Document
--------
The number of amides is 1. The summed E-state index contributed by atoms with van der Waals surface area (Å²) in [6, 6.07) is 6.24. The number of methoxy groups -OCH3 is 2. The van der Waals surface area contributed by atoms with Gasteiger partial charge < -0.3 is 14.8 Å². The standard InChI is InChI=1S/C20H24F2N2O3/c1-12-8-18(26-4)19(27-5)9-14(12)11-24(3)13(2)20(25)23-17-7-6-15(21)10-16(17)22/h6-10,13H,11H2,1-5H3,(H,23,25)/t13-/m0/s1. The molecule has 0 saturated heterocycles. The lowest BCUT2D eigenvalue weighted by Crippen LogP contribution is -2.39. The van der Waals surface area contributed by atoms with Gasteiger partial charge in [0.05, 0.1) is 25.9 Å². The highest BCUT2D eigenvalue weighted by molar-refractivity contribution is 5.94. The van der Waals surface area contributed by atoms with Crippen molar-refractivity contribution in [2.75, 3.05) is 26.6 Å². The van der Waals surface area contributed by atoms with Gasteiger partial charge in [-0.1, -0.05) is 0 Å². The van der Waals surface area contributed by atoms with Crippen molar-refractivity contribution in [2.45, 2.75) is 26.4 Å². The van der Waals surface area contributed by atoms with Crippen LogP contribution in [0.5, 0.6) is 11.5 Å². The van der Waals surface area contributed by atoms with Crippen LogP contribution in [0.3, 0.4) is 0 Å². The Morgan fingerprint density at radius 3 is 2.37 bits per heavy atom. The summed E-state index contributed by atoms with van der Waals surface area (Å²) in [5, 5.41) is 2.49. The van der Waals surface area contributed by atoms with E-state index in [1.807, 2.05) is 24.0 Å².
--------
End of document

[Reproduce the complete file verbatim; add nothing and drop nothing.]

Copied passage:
The number of amides is 1. The summed E-state index contributed by atoms with van der Waals surface area (Å²) in [6, 6.07) is 6.24. The number of methoxy groups -OCH3 is 2. The van der Waals surface area contributed by atoms with Gasteiger partial charge < -0.3 is 14.8 Å². The standard InChI is InChI=1S/C20H24F2N2O3/c1-12-8-18(26-4)19(27-5)9-14(12)11-24(3)13(2)20(25)23-17-7-6-15(21)10-16(17)22/h6-10,13H,11H2,1-5H3,(H,23,25)/t13-/m0/s1. The molecule has 0 saturated heterocycles. The lowest BCUT2D eigenvalue weighted by Crippen LogP contribution is -2.39. The van der Waals surface area contributed by atoms with Gasteiger partial charge in [0.05, 0.1) is 25.9 Å². The highest BCUT2D eigenvalue weighted by molar-refractivity contribution is 5.94. The van der Waals surface area contributed by atoms with Crippen molar-refractivity contribution in [2.75, 3.05) is 26.6 Å². The van der Waals surface area contributed by atoms with Gasteiger partial charge in [-0.1, -0.05) is 0 Å². The van der Waals surface area contributed by atoms with Crippen molar-refractivity contribution in [2.45, 2.75) is 26.4 Å². The van der Waals surface area contributed by atoms with Crippen LogP contribution in [0.5, 0.6) is 11.5 Å². The van der Waals surface area contributed by atoms with Crippen LogP contribution in [0.3, 0.4) is 0 Å². The Morgan fingerprint density at radius 3 is 2.37 bits per heavy atom. The summed E-state index contributed by atoms with van der Waals surface area (Å²) in [5, 5.41) is 2.49. The van der Waals surface area contributed by atoms with E-state index in [1.807, 2.05) is 24.0 Å².